They're accustomed to difficult situations, comes with the territory of being a cop, but you won't find any crime scene tape or flashing lights at one of their toughest challenges to date."Slap in the face, stab in the back," said Tulsa police union president Clay Ballenger, describing how the membership feels at the hands of the mayor, who has asked the city council to approve a special election in the hopes of overturning their recent contract.
"We've never had an election on a police contract in Tulsa," he said.
Back when regular negotiations hit a roadblock, both sides went to a three person arbitration.
"The city gets to appoint one arbitrator. We appoint one arbitrator of our choice, and then we together choose a neutral arbitrator from a panel," he said.
That panel ruled in favor of the cops who won a 2 1/2% raise for the newer members of the force, with 60% of the force not getting anything at all."I think that the arbitrator has ruled, we ought to stick with what the arbitrator said and move on," said Tulsa city councilor Jack Henderson, none too enthused about the idea of calling for a special election, let alone the price tag associated with it."Ballpark, probably $100,000. Yeah, yeah. another $100,000 something dollars gone to waste because, 'Ah, I didn't like that arbitration lets go to the back door now see what we can do,'" he said.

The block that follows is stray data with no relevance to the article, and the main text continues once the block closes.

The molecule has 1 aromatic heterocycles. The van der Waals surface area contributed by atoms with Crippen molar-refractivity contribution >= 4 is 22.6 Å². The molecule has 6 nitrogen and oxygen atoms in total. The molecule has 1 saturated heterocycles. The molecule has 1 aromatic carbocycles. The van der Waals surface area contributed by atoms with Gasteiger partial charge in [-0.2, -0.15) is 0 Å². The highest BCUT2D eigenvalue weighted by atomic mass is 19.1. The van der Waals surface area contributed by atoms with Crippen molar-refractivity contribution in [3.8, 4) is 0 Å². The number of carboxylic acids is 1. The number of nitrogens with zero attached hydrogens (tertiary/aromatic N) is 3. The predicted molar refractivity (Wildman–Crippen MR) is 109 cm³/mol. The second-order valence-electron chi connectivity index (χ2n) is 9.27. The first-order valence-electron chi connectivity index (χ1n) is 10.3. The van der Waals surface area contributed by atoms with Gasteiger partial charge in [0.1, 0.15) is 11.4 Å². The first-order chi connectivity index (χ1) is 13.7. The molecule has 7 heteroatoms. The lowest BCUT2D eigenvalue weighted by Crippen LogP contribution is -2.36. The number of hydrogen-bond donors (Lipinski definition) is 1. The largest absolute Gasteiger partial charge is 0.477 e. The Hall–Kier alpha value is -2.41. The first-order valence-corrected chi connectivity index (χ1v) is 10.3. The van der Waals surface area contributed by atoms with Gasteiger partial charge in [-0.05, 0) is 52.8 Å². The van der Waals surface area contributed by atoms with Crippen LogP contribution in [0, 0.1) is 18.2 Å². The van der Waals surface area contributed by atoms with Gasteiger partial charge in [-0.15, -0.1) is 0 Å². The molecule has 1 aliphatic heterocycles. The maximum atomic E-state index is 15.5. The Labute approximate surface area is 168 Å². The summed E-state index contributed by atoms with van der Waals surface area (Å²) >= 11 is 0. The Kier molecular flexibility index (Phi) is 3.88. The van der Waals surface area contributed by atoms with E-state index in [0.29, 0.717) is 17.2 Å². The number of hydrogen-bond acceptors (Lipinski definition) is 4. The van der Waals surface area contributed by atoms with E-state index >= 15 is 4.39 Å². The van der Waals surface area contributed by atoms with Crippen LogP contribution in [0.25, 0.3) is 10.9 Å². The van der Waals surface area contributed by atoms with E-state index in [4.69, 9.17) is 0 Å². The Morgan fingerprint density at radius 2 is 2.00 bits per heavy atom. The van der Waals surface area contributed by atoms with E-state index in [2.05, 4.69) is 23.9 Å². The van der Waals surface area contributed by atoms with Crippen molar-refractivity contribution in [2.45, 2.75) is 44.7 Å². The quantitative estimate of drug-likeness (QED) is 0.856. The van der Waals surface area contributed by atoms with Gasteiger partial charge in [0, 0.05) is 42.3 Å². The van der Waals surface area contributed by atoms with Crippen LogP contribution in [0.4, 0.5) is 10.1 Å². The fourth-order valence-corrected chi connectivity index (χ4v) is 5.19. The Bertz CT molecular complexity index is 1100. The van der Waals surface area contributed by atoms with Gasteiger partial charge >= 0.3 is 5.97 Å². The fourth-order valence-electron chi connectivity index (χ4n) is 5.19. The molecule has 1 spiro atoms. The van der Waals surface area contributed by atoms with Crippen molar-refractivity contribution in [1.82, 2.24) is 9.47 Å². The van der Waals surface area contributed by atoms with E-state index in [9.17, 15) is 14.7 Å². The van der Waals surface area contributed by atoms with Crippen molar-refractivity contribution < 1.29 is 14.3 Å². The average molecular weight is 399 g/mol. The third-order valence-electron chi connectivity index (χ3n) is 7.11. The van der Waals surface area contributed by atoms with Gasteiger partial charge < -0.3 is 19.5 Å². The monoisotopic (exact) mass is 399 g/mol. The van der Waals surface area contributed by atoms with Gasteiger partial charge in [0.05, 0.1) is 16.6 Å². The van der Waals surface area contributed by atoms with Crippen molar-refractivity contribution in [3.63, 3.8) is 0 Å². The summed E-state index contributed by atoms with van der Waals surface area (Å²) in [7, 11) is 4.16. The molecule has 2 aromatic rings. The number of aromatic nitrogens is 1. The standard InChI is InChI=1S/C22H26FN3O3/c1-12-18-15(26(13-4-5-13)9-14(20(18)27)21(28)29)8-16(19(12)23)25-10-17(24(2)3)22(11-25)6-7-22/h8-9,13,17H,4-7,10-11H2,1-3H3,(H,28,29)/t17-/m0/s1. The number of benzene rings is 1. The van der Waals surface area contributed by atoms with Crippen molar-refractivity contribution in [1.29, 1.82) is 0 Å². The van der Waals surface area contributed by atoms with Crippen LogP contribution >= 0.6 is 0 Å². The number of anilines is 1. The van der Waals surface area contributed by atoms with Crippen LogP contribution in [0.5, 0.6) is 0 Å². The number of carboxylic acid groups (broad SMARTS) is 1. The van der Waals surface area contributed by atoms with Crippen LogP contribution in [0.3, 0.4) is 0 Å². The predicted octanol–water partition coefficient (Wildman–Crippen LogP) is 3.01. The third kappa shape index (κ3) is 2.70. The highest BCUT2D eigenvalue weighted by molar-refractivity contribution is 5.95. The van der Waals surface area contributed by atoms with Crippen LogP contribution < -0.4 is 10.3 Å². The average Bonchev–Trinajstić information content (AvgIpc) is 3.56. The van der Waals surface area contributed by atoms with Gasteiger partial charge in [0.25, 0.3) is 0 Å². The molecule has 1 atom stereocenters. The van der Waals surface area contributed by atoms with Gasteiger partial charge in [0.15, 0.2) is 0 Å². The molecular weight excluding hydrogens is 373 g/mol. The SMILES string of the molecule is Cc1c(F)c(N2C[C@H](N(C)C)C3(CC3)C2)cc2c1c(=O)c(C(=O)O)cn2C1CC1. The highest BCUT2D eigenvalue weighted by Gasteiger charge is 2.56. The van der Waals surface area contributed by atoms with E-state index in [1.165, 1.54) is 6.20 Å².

Election or not, morale says Ballenger, is down, and the recruitment buzz surrounding TPD isn't exactly peachy."On average we have about 250 applicants for the police department annually. This year thru May we've only had less than 30 people apply to be a Tulsa police officer," he said.